Wednesday, 17 November 2010

My Milly-Molly-Mandy top

I am so pleased that I bought plenty of this Milly-Molly-Mandy striped jersey at Fabrics Galore on Monday.  I am quite happy to have several things made from it in my wardrobe.


 Yesterday I made this long sleeved t-shirt, using the Ottobre Creative Workshop 303 pattern (which you can buy direct from Ottobre here).  This is a pattern for nine different versions of a basic women's t-shirts in UK sizes 8 to 26.  It has a wealth of information about sewing with knits and adjusting sizes.  I love its simplicity and usefulness - I just know I will be making tops from this pattern for years to come.


The pattern makes a close fitting t-shirt, perfect for layering or wearing under a cardigan, and mine turned out pretty much how I wanted.  I added 2cm onto the length as I know I have a long body, and many t-shirts I buy come up too short - and I'm pleased with how that turned out.

I didn't add anything to the sleeve length, but next time I would add 2cm there as well.  The sleeves are fine if I keep my arms down, as in the photo below, but if I am waving them around the sleeves creep up a tiny bit, and I'd like them just a touch longer.


The neckline was the fiddliest part of construction.  Purely because the fabric is rather slippery and I didn't pin it adequately.  It is bound - just like a quilt - and I like the way I got the stripes on the binding going the other way to the stripes on the top (purely accidental - I have a feeling if I tried to, I wouldn't be able to do it like this again next time!).  The binding gives a very neat, flat finish to the neckline.


The Ottobre pattern gives a few different suggestions for hemming, but I didn't follow any of them in the end.  Instead I followed the Oliver + S instructions (which you can get here) for making a lettuce hem on a regular sewing machine (no serger required).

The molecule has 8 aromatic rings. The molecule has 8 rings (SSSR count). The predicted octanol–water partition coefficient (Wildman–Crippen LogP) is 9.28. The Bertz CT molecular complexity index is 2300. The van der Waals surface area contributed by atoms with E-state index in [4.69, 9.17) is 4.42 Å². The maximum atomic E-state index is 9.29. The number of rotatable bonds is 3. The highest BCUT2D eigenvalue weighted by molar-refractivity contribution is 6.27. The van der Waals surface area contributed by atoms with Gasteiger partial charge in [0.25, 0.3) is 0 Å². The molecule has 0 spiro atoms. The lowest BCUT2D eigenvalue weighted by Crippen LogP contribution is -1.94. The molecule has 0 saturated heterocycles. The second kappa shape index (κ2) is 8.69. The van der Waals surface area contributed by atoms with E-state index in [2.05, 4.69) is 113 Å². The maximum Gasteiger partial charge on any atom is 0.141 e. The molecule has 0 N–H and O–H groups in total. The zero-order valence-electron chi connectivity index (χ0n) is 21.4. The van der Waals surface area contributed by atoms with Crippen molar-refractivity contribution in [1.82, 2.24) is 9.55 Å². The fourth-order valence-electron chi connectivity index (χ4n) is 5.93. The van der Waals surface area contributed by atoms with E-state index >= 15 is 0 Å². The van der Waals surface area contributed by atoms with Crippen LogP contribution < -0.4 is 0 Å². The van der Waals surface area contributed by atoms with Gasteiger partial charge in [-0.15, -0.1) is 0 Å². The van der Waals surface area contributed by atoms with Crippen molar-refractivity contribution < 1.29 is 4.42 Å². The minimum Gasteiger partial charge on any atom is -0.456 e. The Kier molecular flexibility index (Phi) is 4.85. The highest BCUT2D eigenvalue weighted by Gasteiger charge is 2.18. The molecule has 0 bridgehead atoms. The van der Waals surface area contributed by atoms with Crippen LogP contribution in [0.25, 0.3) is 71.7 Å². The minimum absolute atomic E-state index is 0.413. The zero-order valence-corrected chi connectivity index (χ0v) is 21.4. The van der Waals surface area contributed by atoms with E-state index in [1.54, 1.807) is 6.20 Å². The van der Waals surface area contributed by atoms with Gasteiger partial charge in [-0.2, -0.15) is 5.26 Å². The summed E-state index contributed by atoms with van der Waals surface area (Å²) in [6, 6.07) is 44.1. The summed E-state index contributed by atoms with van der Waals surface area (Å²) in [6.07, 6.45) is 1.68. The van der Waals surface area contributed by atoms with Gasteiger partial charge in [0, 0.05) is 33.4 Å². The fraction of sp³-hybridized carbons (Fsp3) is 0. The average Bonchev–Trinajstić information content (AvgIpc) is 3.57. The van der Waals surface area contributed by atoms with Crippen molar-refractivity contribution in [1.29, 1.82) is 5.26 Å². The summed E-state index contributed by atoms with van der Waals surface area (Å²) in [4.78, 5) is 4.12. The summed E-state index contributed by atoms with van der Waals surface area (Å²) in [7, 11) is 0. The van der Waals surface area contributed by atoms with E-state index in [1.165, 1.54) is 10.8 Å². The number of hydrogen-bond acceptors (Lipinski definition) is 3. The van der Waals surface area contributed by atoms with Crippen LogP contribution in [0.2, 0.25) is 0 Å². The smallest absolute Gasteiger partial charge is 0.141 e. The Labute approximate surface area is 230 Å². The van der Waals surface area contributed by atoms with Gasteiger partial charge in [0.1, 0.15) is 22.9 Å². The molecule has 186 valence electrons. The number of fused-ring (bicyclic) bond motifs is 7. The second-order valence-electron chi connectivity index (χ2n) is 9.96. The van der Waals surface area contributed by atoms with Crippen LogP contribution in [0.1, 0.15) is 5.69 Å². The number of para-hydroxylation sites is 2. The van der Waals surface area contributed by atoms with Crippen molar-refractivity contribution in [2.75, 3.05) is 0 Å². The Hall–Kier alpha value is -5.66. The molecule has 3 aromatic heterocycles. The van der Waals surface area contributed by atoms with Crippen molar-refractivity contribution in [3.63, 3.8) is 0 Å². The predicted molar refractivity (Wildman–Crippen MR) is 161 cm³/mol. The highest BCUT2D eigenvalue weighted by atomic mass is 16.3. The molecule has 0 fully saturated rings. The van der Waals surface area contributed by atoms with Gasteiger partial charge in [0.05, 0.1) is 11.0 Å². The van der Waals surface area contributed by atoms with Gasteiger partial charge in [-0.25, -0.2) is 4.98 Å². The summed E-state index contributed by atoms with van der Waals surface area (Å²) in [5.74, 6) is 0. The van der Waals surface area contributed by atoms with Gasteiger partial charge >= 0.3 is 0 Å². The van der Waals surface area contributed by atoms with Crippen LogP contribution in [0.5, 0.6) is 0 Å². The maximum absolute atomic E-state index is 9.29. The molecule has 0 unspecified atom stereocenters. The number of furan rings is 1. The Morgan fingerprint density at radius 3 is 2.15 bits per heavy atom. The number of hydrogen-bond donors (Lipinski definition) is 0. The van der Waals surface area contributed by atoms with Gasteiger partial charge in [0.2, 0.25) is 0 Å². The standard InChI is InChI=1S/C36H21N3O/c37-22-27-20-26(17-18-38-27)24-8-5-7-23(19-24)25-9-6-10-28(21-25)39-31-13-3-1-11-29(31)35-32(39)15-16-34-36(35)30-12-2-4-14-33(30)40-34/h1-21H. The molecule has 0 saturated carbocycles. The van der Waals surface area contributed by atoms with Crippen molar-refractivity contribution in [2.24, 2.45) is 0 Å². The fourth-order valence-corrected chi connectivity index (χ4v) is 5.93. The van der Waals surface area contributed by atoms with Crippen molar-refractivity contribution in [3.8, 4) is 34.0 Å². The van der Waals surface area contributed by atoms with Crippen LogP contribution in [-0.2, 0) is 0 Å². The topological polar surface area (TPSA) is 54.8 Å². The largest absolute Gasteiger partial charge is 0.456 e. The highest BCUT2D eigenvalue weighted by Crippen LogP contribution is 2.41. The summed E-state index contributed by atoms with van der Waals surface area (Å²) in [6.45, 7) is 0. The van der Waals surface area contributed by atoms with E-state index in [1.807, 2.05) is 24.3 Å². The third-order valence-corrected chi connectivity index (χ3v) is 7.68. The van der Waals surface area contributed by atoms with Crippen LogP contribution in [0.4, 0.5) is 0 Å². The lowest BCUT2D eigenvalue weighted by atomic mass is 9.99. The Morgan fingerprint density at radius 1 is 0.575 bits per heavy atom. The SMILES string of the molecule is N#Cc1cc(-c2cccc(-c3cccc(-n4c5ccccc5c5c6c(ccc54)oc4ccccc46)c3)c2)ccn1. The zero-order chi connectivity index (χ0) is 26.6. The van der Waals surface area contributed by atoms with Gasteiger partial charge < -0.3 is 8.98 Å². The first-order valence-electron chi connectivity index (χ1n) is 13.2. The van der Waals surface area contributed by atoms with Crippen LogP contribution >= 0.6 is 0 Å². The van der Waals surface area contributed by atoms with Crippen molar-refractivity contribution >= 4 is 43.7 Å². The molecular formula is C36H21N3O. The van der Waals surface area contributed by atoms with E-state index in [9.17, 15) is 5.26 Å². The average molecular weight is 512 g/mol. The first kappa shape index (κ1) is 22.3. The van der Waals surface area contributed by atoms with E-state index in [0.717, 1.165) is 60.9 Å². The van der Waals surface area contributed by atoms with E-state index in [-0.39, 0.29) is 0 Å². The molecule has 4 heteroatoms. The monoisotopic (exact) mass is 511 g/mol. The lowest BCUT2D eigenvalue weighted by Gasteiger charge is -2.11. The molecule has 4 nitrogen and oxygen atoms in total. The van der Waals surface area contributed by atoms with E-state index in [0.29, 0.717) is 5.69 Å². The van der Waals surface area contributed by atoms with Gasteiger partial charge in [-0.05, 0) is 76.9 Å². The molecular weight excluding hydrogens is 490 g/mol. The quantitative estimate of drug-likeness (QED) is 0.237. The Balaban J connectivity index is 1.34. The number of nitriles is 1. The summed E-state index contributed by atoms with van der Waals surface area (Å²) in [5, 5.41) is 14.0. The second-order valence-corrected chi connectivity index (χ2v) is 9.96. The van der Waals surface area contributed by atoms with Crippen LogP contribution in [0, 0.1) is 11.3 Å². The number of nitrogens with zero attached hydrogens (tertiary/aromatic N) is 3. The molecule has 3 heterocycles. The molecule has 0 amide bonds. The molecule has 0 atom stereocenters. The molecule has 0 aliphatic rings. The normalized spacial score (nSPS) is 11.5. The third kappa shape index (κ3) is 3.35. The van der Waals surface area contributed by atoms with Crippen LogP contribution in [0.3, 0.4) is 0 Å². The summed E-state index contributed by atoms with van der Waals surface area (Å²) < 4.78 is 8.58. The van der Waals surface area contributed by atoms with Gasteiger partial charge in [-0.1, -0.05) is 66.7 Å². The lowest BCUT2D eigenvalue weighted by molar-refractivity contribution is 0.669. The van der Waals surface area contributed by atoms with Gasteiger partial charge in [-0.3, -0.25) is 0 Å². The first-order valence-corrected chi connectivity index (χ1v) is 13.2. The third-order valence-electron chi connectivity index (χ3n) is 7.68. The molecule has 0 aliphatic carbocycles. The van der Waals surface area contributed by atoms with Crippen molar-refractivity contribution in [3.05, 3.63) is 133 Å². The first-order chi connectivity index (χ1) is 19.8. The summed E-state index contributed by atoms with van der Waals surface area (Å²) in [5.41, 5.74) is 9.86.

The hems (on the cuffs and the bottom) have ended up being my favourite part of the whole top.  I adore the simple, ruffled effect that you end up with.  And as I always sew hems on skirts and shirts by hand, to make them properly invisible, I love the speed of hemming on the machine!


Both the Ottobre pattern and the Oliver + S website are reassuringly adamant that you can make beautiful jersey clothes on a regular sewing machine, and I would wholeheartedly agree with this.  I'm sure if I had a serger I would use it and love it, but I don't feel any need to get one at all - my Janome machine does everything I need.

I have learnt a few jersey-sewing tips over the past few days, however:
  • Do use a ballpoint needle. A regular needle just chewed up the fabric.
  • Buy LOADS of reels of thread for your project, and wind several bobbins before you start.  The stitches you need to sew jersey fabrics are all very heavy on thread.
  • You really need to pin before you stitch.  I very rarely pin when I sew - preferring to carefully hold the fabric together - but jersey slips about too much for me to be this cavalier with it!
  • Don't be afraid of jersey fabrics - just have a go.  Now I'm wearing my top, I can't believe I've been dithering for so long.
I'm moving onto babycord today - there are two Clothkits skirts (one for me, and one for O) cut out and ready to sew - but I'll be back onto the jersey tomorrow, and am hoping to have several more t-shirts in my wardrobe by the end of the week.

11 comments:

  1. Your neck binding is just to die for. I am in awe.

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  2. I do like that Nancy it has come out really well. I'm making some shorty pajamas with that jersey I bought a tthe Cloth House over the summer finally.

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  3. Clever, clever you! Looks wonderful.

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  4. Amazing, you clever girl! And so quick too...

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  5. It looks great and I love those ruffly edges

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  6. Oh my gosh! You are amazing!

    I've been saying for years I'd like to be able to sew my own tees. The arms and bodies on store-bought tees are never anywhere near long enough for me.

    K x

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  7. You must be so pleased with yourself ,they look fantastic ,clever girl ...love from 'little friend Susan' erm mean Jan xx

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  8. That is so impressive Nancy. I have not ventured into stitching with knits yet, although I have promised the girls some PJs, and have some Gossypium fabric in waiting.

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